by Jane Røken
Unaware of the fact that they would never meet,
they kept inventing one another, in the dark;
each carving and assembling the other
from scraps of mythic skin, raw fragments
spiked with bitter tannin, mustard, blue ginger.
By daylight they built early-crumbling towers
offshore, and rows of lighthouses that were cracked,
flawed with songlines of the shifting shale—
but no bridges or causeways: too bold, too rash.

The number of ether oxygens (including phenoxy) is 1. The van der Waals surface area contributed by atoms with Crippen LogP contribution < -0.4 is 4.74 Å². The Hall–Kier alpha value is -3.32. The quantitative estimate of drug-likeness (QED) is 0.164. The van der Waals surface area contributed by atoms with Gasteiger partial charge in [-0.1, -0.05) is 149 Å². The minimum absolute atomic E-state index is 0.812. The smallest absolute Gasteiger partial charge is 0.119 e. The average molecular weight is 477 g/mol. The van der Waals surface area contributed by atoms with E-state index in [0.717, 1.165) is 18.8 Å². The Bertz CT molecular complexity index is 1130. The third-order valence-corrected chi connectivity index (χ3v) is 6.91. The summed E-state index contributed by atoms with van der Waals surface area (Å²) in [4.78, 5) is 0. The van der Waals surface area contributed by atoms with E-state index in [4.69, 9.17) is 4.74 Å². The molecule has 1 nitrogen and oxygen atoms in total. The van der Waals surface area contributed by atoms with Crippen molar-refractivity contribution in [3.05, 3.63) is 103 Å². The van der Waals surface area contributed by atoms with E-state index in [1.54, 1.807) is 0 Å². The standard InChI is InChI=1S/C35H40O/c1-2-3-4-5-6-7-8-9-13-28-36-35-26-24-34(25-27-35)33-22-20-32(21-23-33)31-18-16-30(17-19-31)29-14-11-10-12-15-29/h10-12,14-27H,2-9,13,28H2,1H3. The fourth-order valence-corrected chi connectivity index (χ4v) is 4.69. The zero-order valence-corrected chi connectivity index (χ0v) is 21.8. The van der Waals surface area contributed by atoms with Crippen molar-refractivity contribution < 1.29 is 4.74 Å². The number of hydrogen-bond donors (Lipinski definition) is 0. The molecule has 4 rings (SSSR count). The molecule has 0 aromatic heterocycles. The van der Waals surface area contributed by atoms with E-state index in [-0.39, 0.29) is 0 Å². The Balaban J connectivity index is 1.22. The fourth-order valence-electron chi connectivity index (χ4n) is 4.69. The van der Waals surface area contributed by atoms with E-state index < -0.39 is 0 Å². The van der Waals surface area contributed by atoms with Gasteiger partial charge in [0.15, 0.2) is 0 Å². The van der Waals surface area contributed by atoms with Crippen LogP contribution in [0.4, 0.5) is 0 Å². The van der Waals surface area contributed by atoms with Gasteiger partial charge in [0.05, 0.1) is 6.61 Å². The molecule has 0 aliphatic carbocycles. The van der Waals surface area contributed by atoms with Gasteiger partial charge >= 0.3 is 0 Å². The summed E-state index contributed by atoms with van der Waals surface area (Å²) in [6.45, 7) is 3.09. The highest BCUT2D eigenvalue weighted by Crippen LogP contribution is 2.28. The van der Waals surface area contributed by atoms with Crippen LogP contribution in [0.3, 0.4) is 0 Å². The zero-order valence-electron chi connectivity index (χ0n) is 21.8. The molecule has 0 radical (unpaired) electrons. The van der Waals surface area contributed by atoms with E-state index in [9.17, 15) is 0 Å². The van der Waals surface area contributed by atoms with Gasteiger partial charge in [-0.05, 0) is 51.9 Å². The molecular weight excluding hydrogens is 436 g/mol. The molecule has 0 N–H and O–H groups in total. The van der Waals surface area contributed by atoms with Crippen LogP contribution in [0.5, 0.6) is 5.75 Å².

They exchanged fairylizard tales out of tabernacles
on coppery, hazy ground, smiling secretly
between themselves, by candlelight; each
the other’s talisman, harpsichord against evil eyes
and cruel gods of uncertain denominations.
Far away, the rolling orange flicker of oil lamps.
The sudden night. The kettledrum. The edge.
The land lies sleeping now. Let it dream.